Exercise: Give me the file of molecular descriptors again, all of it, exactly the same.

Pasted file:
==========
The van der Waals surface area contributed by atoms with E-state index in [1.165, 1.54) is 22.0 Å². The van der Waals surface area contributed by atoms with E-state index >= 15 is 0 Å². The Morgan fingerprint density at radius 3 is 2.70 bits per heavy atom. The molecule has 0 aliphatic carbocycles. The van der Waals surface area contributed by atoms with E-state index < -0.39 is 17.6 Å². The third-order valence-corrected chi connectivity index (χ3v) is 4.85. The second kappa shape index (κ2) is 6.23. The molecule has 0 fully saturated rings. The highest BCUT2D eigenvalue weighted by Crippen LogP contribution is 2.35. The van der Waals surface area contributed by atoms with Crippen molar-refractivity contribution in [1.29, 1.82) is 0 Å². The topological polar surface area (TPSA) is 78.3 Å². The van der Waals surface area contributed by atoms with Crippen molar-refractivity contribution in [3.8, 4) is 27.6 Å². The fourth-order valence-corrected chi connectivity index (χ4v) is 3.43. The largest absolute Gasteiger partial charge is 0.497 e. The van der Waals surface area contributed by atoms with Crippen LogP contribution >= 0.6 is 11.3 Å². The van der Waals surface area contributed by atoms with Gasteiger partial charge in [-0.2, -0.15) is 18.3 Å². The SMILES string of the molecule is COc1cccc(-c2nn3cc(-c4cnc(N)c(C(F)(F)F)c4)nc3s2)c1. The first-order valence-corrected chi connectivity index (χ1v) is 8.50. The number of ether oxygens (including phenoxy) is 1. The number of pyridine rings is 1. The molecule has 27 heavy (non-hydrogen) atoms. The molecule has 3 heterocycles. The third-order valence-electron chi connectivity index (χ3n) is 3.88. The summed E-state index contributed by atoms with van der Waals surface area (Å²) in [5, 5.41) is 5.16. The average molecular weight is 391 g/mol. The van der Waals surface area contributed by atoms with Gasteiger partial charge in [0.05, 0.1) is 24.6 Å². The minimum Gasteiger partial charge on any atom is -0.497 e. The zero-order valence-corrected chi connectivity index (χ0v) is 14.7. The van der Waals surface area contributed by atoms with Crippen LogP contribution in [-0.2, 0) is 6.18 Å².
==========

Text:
The van der Waals surface area contributed by atoms with E-state index in [1.165, 1.54) is 22.0 Å². The van der Waals surface area contributed by atoms with E-state index >= 15 is 0 Å². The Morgan fingerprint density at radius 3 is 2.70 bits per heavy atom. The molecule has 0 aliphatic carbocycles. The van der Waals surface area contributed by atoms with E-state index < -0.39 is 17.6 Å². The third-order valence-corrected chi connectivity index (χ3v) is 4.85. The second kappa shape index (κ2) is 6.23. The molecule has 0 fully saturated rings. The highest BCUT2D eigenvalue weighted by Crippen LogP contribution is 2.35. The van der Waals surface area contributed by atoms with Crippen molar-refractivity contribution in [1.29, 1.82) is 0 Å². The topological polar surface area (TPSA) is 78.3 Å². The van der Waals surface area contributed by atoms with Crippen molar-refractivity contribution in [3.8, 4) is 27.6 Å². The fourth-order valence-corrected chi connectivity index (χ4v) is 3.43. The largest absolute Gasteiger partial charge is 0.497 e. The van der Waals surface area contributed by atoms with Crippen LogP contribution >= 0.6 is 11.3 Å². The van der Waals surface area contributed by atoms with Gasteiger partial charge in [-0.2, -0.15) is 18.3 Å². The SMILES string of the molecule is COc1cccc(-c2nn3cc(-c4cnc(N)c(C(F)(F)F)c4)nc3s2)c1. The first-order valence-corrected chi connectivity index (χ1v) is 8.50. The number of ether oxygens (including phenoxy) is 1. The number of pyridine rings is 1. The molecule has 27 heavy (non-hydrogen) atoms. The molecule has 3 heterocycles. The third-order valence-electron chi connectivity index (χ3n) is 3.88. The summed E-state index contributed by atoms with van der Waals surface area (Å²) in [5, 5.41) is 5.16. The average molecular weight is 391 g/mol. The van der Waals surface area contributed by atoms with Gasteiger partial charge in [0.05, 0.1) is 24.6 Å². The minimum Gasteiger partial charge on any atom is -0.497 e. The zero-order valence-corrected chi connectivity index (χ0v) is 14.7. The van der Waals surface area contributed by atoms with Crippen LogP contribution in [-0.2, 0) is 6.18 Å².